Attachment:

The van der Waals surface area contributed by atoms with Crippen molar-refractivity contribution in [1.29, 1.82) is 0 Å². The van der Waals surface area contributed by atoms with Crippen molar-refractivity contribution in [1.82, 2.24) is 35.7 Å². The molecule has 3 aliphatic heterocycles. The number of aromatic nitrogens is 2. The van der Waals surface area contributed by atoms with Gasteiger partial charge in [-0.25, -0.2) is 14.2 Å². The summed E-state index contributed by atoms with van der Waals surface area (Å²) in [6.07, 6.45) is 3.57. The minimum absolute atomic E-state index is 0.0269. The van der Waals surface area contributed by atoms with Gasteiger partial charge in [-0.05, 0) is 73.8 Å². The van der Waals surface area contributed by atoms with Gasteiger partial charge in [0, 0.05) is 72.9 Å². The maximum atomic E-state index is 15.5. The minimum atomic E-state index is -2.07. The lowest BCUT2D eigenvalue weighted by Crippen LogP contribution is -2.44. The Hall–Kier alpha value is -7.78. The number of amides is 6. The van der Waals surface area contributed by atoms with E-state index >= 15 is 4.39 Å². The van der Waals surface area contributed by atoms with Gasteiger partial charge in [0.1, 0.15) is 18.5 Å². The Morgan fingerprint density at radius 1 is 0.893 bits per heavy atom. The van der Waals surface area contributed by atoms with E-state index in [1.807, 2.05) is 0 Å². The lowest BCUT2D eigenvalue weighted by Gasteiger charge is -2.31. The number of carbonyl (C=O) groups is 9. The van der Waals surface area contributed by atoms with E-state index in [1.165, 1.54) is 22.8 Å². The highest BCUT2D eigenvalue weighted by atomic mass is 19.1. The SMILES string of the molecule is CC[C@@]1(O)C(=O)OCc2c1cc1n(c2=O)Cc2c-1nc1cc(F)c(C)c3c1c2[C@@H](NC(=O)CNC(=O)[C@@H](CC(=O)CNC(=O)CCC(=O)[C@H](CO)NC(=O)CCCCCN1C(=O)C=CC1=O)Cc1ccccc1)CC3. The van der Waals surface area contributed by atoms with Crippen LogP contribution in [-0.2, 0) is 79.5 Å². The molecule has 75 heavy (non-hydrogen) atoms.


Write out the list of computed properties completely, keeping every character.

The van der Waals surface area contributed by atoms with Crippen molar-refractivity contribution in [1.29, 1.82) is 0 Å². The van der Waals surface area contributed by atoms with Crippen molar-refractivity contribution in [1.82, 2.24) is 35.7 Å². The molecule has 3 aliphatic heterocycles. The number of aromatic nitrogens is 2. The van der Waals surface area contributed by atoms with Gasteiger partial charge in [-0.25, -0.2) is 14.2 Å². The summed E-state index contributed by atoms with van der Waals surface area (Å²) in [6.07, 6.45) is 3.57. The minimum absolute atomic E-state index is 0.0269. The van der Waals surface area contributed by atoms with Gasteiger partial charge in [-0.05, 0) is 73.8 Å². The van der Waals surface area contributed by atoms with Gasteiger partial charge in [0, 0.05) is 72.9 Å². The maximum atomic E-state index is 15.5. The minimum atomic E-state index is -2.07. The lowest BCUT2D eigenvalue weighted by Crippen LogP contribution is -2.44. The Hall–Kier alpha value is -7.78. The number of amides is 6. The van der Waals surface area contributed by atoms with E-state index >= 15 is 4.39 Å². The van der Waals surface area contributed by atoms with Gasteiger partial charge in [0.1, 0.15) is 18.5 Å². The Morgan fingerprint density at radius 1 is 0.893 bits per heavy atom. The van der Waals surface area contributed by atoms with E-state index in [1.807, 2.05) is 0 Å². The lowest BCUT2D eigenvalue weighted by Gasteiger charge is -2.31. The number of carbonyl (C=O) groups is 9. The van der Waals surface area contributed by atoms with E-state index in [1.165, 1.54) is 22.8 Å². The highest BCUT2D eigenvalue weighted by atomic mass is 19.1. The SMILES string of the molecule is CC[C@@]1(O)C(=O)OCc2c1cc1n(c2=O)Cc2c-1nc1cc(F)c(C)c3c1c2[C@@H](NC(=O)CNC(=O)[C@@H](CC(=O)CNC(=O)CCC(=O)[C@H](CO)NC(=O)CCCCCN1C(=O)C=CC1=O)Cc1ccccc1)CC3. The van der Waals surface area contributed by atoms with Crippen LogP contribution in [-0.2, 0) is 79.5 Å². The molecule has 75 heavy (non-hydrogen) atoms.